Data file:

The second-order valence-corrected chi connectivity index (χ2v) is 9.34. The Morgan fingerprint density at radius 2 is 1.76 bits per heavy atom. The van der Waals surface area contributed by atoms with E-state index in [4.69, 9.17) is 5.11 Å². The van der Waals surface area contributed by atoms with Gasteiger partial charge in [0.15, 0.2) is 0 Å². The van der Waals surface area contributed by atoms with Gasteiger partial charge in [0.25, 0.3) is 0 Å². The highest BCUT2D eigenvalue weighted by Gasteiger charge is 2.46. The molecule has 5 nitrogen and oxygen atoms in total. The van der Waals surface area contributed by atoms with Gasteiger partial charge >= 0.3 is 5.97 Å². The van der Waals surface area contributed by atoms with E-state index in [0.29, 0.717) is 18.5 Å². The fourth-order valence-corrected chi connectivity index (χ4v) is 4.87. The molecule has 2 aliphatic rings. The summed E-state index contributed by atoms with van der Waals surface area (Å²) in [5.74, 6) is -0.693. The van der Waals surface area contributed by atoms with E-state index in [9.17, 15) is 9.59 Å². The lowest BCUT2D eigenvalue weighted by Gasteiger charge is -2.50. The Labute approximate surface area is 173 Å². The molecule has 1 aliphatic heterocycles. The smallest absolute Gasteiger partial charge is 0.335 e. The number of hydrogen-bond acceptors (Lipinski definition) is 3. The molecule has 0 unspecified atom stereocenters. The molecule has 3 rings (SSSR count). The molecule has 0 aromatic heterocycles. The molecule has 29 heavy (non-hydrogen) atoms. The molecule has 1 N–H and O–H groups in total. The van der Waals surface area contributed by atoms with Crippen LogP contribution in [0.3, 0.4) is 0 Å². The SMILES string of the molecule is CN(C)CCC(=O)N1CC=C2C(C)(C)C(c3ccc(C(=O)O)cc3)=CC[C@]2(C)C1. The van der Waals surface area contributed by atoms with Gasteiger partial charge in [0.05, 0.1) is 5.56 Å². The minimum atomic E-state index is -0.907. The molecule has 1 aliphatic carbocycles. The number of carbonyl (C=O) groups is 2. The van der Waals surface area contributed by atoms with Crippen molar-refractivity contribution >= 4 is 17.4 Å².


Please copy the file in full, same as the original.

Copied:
The second-order valence-corrected chi connectivity index (χ2v) is 9.34. The Morgan fingerprint density at radius 2 is 1.76 bits per heavy atom. The van der Waals surface area contributed by atoms with E-state index in [4.69, 9.17) is 5.11 Å². The van der Waals surface area contributed by atoms with Gasteiger partial charge in [0.15, 0.2) is 0 Å². The van der Waals surface area contributed by atoms with Gasteiger partial charge in [0.25, 0.3) is 0 Å². The highest BCUT2D eigenvalue weighted by Gasteiger charge is 2.46. The molecule has 5 nitrogen and oxygen atoms in total. The van der Waals surface area contributed by atoms with Gasteiger partial charge >= 0.3 is 5.97 Å². The van der Waals surface area contributed by atoms with E-state index in [0.29, 0.717) is 18.5 Å². The fourth-order valence-corrected chi connectivity index (χ4v) is 4.87. The molecule has 2 aliphatic rings. The summed E-state index contributed by atoms with van der Waals surface area (Å²) in [5.74, 6) is -0.693. The van der Waals surface area contributed by atoms with E-state index in [9.17, 15) is 9.59 Å². The lowest BCUT2D eigenvalue weighted by Gasteiger charge is -2.50. The Labute approximate surface area is 173 Å². The molecule has 1 aliphatic heterocycles. The smallest absolute Gasteiger partial charge is 0.335 e. The number of hydrogen-bond acceptors (Lipinski definition) is 3. The molecule has 0 unspecified atom stereocenters. The molecule has 3 rings (SSSR count). The molecule has 0 aromatic heterocycles. The molecule has 29 heavy (non-hydrogen) atoms. The molecule has 1 N–H and O–H groups in total. The van der Waals surface area contributed by atoms with Crippen LogP contribution in [0.3, 0.4) is 0 Å². The SMILES string of the molecule is CN(C)CCC(=O)N1CC=C2C(C)(C)C(c3ccc(C(=O)O)cc3)=CC[C@]2(C)C1. The van der Waals surface area contributed by atoms with Gasteiger partial charge in [0.05, 0.1) is 5.56 Å². The minimum atomic E-state index is -0.907. The molecule has 1 aliphatic carbocycles. The number of carbonyl (C=O) groups is 2. The van der Waals surface area contributed by atoms with Crippen molar-refractivity contribution >= 4 is 17.4 Å².